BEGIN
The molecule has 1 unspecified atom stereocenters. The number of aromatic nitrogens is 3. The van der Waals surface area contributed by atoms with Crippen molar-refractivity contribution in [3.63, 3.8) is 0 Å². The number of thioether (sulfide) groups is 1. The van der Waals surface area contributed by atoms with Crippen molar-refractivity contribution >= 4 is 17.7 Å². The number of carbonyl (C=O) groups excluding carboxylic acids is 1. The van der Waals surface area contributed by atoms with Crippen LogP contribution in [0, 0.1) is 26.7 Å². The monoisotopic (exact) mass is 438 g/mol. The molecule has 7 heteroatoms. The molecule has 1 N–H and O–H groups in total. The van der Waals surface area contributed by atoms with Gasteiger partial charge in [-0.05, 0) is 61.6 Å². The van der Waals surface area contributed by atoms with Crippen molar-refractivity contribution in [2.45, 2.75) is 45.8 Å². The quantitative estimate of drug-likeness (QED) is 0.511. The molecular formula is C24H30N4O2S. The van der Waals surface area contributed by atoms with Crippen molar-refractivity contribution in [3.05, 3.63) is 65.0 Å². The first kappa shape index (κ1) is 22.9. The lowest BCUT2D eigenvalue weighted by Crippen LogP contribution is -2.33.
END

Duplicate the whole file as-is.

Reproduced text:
The molecule has 1 unspecified atom stereocenters. The number of aromatic nitrogens is 3. The van der Waals surface area contributed by atoms with Crippen molar-refractivity contribution in [3.63, 3.8) is 0 Å². The number of thioether (sulfide) groups is 1. The van der Waals surface area contributed by atoms with Crippen molar-refractivity contribution >= 4 is 17.7 Å². The number of carbonyl (C=O) groups excluding carboxylic acids is 1. The van der Waals surface area contributed by atoms with Crippen LogP contribution in [0, 0.1) is 26.7 Å². The monoisotopic (exact) mass is 438 g/mol. The molecule has 7 heteroatoms. The molecule has 1 N–H and O–H groups in total. The van der Waals surface area contributed by atoms with Gasteiger partial charge in [-0.05, 0) is 61.6 Å². The van der Waals surface area contributed by atoms with Crippen molar-refractivity contribution in [2.45, 2.75) is 45.8 Å². The quantitative estimate of drug-likeness (QED) is 0.511. The molecular formula is C24H30N4O2S. The van der Waals surface area contributed by atoms with Crippen molar-refractivity contribution in [3.05, 3.63) is 65.0 Å². The first kappa shape index (κ1) is 22.9. The lowest BCUT2D eigenvalue weighted by Crippen LogP contribution is -2.33.